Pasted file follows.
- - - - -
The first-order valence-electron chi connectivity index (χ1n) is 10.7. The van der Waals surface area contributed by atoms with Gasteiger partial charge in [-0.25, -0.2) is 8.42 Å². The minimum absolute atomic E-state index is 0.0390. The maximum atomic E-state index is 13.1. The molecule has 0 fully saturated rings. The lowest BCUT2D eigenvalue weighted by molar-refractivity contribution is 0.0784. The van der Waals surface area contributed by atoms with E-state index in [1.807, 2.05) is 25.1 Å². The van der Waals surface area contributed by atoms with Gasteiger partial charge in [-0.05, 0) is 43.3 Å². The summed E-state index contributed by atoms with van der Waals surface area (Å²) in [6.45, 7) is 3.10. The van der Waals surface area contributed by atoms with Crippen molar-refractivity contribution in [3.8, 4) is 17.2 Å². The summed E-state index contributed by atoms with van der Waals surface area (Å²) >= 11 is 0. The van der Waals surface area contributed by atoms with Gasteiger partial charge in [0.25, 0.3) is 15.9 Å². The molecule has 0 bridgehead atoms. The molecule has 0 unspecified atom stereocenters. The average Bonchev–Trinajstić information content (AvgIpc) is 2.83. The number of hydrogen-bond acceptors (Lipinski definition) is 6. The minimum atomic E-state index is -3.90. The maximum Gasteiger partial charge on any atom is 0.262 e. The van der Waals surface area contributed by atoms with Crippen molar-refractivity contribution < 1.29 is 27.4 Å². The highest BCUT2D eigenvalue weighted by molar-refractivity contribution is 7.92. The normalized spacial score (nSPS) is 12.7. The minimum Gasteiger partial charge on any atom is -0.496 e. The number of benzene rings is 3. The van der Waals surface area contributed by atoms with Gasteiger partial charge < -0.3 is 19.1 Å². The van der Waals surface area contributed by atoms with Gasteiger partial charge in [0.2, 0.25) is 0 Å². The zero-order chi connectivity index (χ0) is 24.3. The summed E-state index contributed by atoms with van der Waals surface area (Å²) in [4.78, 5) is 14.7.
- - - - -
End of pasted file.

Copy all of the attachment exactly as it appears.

The first-order valence-electron chi connectivity index (χ1n) is 10.7. The van der Waals surface area contributed by atoms with Gasteiger partial charge in [-0.25, -0.2) is 8.42 Å². The minimum absolute atomic E-state index is 0.0390. The maximum atomic E-state index is 13.1. The molecule has 0 fully saturated rings. The lowest BCUT2D eigenvalue weighted by molar-refractivity contribution is 0.0784. The van der Waals surface area contributed by atoms with E-state index in [1.807, 2.05) is 25.1 Å². The van der Waals surface area contributed by atoms with Gasteiger partial charge in [-0.05, 0) is 43.3 Å². The summed E-state index contributed by atoms with van der Waals surface area (Å²) in [6.45, 7) is 3.10. The van der Waals surface area contributed by atoms with Crippen molar-refractivity contribution in [3.8, 4) is 17.2 Å². The summed E-state index contributed by atoms with van der Waals surface area (Å²) >= 11 is 0. The van der Waals surface area contributed by atoms with Gasteiger partial charge in [0.25, 0.3) is 15.9 Å². The molecule has 0 bridgehead atoms. The molecule has 0 unspecified atom stereocenters. The average Bonchev–Trinajstić information content (AvgIpc) is 2.83. The number of hydrogen-bond acceptors (Lipinski definition) is 6. The minimum atomic E-state index is -3.90. The maximum Gasteiger partial charge on any atom is 0.262 e. The van der Waals surface area contributed by atoms with Crippen molar-refractivity contribution < 1.29 is 27.4 Å². The highest BCUT2D eigenvalue weighted by molar-refractivity contribution is 7.92. The normalized spacial score (nSPS) is 12.7. The minimum Gasteiger partial charge on any atom is -0.496 e. The number of benzene rings is 3. The van der Waals surface area contributed by atoms with Gasteiger partial charge < -0.3 is 19.1 Å². The van der Waals surface area contributed by atoms with Gasteiger partial charge in [0.2, 0.25) is 0 Å². The zero-order chi connectivity index (χ0) is 24.3. The summed E-state index contributed by atoms with van der Waals surface area (Å²) in [4.78, 5) is 14.7.